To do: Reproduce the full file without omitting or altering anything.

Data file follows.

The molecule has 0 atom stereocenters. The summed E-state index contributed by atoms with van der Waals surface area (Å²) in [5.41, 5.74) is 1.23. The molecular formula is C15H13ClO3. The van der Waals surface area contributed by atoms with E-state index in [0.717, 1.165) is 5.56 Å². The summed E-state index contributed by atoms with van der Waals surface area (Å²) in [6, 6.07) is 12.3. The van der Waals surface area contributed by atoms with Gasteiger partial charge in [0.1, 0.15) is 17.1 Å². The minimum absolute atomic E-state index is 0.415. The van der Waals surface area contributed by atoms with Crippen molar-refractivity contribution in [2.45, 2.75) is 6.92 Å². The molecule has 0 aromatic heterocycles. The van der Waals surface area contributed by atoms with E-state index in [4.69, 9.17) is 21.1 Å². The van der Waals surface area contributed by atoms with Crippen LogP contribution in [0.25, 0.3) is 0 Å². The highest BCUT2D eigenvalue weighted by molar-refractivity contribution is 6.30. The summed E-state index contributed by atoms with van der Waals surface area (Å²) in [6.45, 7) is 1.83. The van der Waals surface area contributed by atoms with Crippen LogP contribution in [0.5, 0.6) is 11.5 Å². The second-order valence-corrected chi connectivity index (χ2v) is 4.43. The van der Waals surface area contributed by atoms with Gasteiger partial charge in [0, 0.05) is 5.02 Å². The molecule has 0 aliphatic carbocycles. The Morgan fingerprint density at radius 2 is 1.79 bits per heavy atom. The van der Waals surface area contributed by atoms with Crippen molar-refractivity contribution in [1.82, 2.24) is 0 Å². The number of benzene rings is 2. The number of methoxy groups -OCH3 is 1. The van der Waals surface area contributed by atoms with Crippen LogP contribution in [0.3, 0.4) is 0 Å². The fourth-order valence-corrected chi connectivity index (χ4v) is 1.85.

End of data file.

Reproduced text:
The molecule has 0 atom stereocenters. The summed E-state index contributed by atoms with van der Waals surface area (Å²) in [5.41, 5.74) is 1.23. The molecular formula is C15H13ClO3. The van der Waals surface area contributed by atoms with E-state index in [0.717, 1.165) is 5.56 Å². The summed E-state index contributed by atoms with van der Waals surface area (Å²) in [6, 6.07) is 12.3. The van der Waals surface area contributed by atoms with Gasteiger partial charge in [0.1, 0.15) is 17.1 Å². The minimum absolute atomic E-state index is 0.415. The van der Waals surface area contributed by atoms with Crippen molar-refractivity contribution in [2.45, 2.75) is 6.92 Å². The molecule has 0 aromatic heterocycles. The van der Waals surface area contributed by atoms with E-state index in [4.69, 9.17) is 21.1 Å². The van der Waals surface area contributed by atoms with Crippen LogP contribution in [0.25, 0.3) is 0 Å². The highest BCUT2D eigenvalue weighted by molar-refractivity contribution is 6.30. The summed E-state index contributed by atoms with van der Waals surface area (Å²) in [6.45, 7) is 1.83. The van der Waals surface area contributed by atoms with Crippen LogP contribution in [0.5, 0.6) is 11.5 Å². The second-order valence-corrected chi connectivity index (χ2v) is 4.43. The van der Waals surface area contributed by atoms with Gasteiger partial charge in [0, 0.05) is 5.02 Å². The molecule has 0 aliphatic carbocycles. The Morgan fingerprint density at radius 2 is 1.79 bits per heavy atom. The van der Waals surface area contributed by atoms with Crippen molar-refractivity contribution in [1.82, 2.24) is 0 Å². The number of benzene rings is 2. The number of methoxy groups -OCH3 is 1. The van der Waals surface area contributed by atoms with Crippen LogP contribution in [0.3, 0.4) is 0 Å². The fourth-order valence-corrected chi connectivity index (χ4v) is 1.85.